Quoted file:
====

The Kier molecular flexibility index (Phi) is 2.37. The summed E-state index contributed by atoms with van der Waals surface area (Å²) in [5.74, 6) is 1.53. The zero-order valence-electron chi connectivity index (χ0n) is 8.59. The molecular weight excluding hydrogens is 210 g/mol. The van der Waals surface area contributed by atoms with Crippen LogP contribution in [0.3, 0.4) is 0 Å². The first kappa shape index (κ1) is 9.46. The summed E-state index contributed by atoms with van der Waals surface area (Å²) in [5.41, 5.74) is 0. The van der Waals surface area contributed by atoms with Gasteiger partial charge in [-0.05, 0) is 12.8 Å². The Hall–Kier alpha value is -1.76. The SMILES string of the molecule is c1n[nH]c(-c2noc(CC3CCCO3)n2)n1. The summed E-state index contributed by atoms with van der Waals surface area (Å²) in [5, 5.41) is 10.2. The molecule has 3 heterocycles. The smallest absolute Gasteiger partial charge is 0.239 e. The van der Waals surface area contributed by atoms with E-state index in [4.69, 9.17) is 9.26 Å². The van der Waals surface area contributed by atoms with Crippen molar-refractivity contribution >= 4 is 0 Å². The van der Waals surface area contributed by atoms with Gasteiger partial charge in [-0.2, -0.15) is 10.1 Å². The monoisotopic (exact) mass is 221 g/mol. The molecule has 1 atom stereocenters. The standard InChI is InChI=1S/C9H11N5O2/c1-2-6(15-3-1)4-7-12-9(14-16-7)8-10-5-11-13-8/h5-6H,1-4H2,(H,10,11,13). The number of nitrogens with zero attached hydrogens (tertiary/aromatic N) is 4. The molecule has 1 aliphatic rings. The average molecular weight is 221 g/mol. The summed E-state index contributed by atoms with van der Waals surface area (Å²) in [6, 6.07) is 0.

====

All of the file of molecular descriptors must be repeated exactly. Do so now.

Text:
The Kier molecular flexibility index (Phi) is 2.37. The summed E-state index contributed by atoms with van der Waals surface area (Å²) in [5.74, 6) is 1.53. The zero-order valence-electron chi connectivity index (χ0n) is 8.59. The molecular weight excluding hydrogens is 210 g/mol. The van der Waals surface area contributed by atoms with Crippen LogP contribution in [0.3, 0.4) is 0 Å². The first kappa shape index (κ1) is 9.46. The summed E-state index contributed by atoms with van der Waals surface area (Å²) in [5.41, 5.74) is 0. The van der Waals surface area contributed by atoms with Gasteiger partial charge in [-0.05, 0) is 12.8 Å². The Hall–Kier alpha value is -1.76. The SMILES string of the molecule is c1n[nH]c(-c2noc(CC3CCCO3)n2)n1. The summed E-state index contributed by atoms with van der Waals surface area (Å²) in [5, 5.41) is 10.2. The molecule has 3 heterocycles. The smallest absolute Gasteiger partial charge is 0.239 e. The van der Waals surface area contributed by atoms with E-state index in [4.69, 9.17) is 9.26 Å². The van der Waals surface area contributed by atoms with Crippen molar-refractivity contribution >= 4 is 0 Å². The van der Waals surface area contributed by atoms with Gasteiger partial charge in [-0.2, -0.15) is 10.1 Å². The monoisotopic (exact) mass is 221 g/mol. The molecule has 1 atom stereocenters. The standard InChI is InChI=1S/C9H11N5O2/c1-2-6(15-3-1)4-7-12-9(14-16-7)8-10-5-11-13-8/h5-6H,1-4H2,(H,10,11,13). The number of nitrogens with zero attached hydrogens (tertiary/aromatic N) is 4. The molecule has 1 aliphatic rings. The average molecular weight is 221 g/mol. The summed E-state index contributed by atoms with van der Waals surface area (Å²) in [6, 6.07) is 0.